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Author:Whitaker, Stephan 

Journal Article
The Evolution of Household Leverage during the Recovery

Recent research has shown that geographic areas that experienced greater household deleveraging during the recession also experienced relatively severe economic contractions and slower recoveries. This analysis explores geographic variations in household debt over the past recession and recovery. It fi nds that regions that had very high household leverage at the start of the recession have shifted back toward national norms, while the variation of leverage within metro areas has maintained steady relationships with neighborhood characteristics such as location,demographics, and the age of ...
Economic Commentary , Issue Sept

Working Paper
Internal Migration in the United States: A Comparative Assessment of the Utility of the Consumer Credit Panel

This paper demonstrates that credit bureau data, such as the Federal Reserve Bank of New York Consumer Credit Panel/Equifax (CCP), can be used to study internal migration in the United States. It is comparable to, and in some ways superior to, the standard data used to study migration, including the American Community Survey (ACS), the Current Population Survey (CPS), and the Internal Revenue Service (IRS) county-to-county migration data. CCP-based estimates of migration intensity, connectivity, and spatial focusing are similar to estimates derived from the ACS, CPS, and IRS data. The CCP can ...
Working Papers (Old Series) , Paper 1804

Working Paper
Land Bank 2.0: an empirical evaluation

Cuyahoga County created a land bank in 2009 explicitly intended to acquire low-value properties, mitigate blighted housing, help stabilize neighborhoods, and slow the decline of property values. This paper evaluates the effectiveness of the land bank by estimating spatially-corrected hedonic price models using sales near the land bank homes. Homes that sold within 500 feet of a property that would be acquired by the land bank in the next six months show a 3 to 5 percent discount versus observationally similar homes. Homes that sold within 500 feet of a land bank owned home sold at prices ...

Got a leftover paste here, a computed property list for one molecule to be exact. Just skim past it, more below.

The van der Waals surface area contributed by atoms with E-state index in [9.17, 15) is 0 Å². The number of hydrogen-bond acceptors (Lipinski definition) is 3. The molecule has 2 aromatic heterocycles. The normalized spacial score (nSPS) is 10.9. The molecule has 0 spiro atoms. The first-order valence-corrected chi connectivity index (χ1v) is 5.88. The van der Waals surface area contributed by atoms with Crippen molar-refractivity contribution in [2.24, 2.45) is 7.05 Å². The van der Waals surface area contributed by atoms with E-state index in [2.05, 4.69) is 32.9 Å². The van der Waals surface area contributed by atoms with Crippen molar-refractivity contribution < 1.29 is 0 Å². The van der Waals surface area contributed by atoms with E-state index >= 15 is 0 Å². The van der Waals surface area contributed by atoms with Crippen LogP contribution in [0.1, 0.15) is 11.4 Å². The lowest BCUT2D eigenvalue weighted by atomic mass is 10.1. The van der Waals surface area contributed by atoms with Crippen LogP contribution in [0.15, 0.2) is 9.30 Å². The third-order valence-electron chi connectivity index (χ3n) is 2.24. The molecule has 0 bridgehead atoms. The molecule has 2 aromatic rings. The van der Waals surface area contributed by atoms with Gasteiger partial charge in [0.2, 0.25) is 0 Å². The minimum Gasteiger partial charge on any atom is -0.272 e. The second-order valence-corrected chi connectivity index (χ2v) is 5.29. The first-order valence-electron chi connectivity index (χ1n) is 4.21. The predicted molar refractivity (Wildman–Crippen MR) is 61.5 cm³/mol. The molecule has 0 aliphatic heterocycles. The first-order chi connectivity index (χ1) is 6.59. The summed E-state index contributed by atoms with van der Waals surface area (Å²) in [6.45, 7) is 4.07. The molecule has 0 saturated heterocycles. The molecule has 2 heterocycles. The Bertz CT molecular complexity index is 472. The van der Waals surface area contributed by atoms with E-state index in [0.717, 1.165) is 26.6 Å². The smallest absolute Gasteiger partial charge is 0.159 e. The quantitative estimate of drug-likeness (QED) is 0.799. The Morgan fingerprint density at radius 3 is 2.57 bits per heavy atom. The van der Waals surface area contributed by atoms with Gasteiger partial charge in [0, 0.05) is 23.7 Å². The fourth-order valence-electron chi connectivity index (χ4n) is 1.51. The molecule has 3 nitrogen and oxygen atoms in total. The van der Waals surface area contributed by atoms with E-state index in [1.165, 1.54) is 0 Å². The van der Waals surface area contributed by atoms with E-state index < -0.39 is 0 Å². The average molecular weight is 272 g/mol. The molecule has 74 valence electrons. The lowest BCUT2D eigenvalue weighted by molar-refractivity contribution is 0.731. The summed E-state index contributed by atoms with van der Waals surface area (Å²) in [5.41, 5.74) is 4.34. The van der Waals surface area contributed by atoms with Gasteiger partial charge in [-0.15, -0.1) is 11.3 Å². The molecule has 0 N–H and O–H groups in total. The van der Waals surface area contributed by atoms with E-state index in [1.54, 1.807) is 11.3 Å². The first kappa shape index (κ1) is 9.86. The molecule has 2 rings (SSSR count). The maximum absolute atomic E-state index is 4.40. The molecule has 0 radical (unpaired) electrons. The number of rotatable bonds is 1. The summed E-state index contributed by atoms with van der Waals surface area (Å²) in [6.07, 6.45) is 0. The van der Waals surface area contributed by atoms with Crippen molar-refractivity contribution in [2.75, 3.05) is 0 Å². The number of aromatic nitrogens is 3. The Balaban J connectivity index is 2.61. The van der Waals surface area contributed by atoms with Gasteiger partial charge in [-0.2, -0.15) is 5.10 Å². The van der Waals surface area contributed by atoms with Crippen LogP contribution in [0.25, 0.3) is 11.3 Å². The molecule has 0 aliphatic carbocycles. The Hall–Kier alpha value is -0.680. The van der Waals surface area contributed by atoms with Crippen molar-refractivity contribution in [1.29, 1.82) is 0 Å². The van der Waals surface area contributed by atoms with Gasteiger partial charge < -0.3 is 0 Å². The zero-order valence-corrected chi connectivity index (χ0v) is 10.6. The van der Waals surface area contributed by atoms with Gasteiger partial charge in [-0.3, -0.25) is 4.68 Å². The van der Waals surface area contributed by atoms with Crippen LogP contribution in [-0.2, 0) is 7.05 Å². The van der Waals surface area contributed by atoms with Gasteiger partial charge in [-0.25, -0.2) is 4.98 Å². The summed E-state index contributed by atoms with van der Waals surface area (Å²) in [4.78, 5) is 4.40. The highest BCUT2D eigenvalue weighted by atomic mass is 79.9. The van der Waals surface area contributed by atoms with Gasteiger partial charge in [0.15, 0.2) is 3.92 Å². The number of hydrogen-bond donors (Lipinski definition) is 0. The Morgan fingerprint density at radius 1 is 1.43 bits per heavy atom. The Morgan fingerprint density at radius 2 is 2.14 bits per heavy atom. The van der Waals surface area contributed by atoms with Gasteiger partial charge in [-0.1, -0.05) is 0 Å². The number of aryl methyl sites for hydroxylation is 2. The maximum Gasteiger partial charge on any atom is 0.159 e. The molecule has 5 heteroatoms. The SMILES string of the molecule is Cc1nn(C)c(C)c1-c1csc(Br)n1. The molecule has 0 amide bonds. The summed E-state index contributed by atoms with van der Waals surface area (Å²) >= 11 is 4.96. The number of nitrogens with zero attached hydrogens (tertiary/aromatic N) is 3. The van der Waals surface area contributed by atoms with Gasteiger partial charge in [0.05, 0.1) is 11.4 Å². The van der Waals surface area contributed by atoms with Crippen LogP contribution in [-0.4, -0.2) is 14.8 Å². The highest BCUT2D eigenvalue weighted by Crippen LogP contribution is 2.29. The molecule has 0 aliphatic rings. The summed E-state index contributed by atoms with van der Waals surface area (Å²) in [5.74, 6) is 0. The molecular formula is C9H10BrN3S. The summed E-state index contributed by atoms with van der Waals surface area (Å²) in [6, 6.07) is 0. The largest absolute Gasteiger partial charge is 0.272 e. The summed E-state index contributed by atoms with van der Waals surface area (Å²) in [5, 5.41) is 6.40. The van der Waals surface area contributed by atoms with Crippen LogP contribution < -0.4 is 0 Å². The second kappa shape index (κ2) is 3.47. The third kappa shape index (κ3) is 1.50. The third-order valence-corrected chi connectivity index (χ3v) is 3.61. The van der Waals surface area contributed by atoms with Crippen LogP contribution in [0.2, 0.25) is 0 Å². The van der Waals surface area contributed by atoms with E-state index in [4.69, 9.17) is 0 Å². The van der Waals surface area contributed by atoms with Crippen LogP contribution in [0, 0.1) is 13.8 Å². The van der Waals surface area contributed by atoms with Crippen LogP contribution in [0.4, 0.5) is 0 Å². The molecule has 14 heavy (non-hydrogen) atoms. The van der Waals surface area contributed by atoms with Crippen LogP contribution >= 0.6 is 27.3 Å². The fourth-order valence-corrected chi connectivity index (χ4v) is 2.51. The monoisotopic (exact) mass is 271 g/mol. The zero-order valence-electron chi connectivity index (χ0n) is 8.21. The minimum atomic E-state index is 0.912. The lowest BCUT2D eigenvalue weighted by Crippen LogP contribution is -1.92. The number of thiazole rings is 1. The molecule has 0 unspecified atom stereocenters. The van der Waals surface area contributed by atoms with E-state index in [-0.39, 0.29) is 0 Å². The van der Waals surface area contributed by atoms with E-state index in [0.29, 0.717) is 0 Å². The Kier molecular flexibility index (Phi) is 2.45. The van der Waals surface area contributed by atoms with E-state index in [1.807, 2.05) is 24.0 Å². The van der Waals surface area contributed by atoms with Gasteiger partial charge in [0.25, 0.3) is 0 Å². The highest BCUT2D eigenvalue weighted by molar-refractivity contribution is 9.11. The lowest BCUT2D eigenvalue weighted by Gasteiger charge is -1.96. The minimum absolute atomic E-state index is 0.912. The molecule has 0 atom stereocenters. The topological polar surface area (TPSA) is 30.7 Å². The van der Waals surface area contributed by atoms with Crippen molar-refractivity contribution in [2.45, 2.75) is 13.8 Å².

Working Papers (Old Series) , Paper 1230

Were Fourth District Local Governments Ready for a Recession? How the Great Recession Influenced How Much They Save

While almost no one anticipated the pandemic-induced shutdown of economic activity experienced this year, local government officials know that the business cycle will sooner or later pull down tax revenues. During years of expansion, cities and counties should be setting aside resources that will enable them to lessen the cuts necessary to balance their budgets during a recession. How prepared were the local governments of the Cleveland Fed’s Fourth District for the COVID-19 crisis?1 Looking at the most recent data available for a sample of the District’s largest cities and counties, we ...
Cleveland Fed District Data Brief

Journal Article
Making financial markets safer for consumers: lessons from consumer goods markets and beyond

In the wake of the mortgage meltdown, policymakers are discussing how best to protect consumers in financial product markets.
Forefront , Issue Winter , Pages 8-13

Working Paper
Private-activity municipal bonds: the political economy of volume cap allocation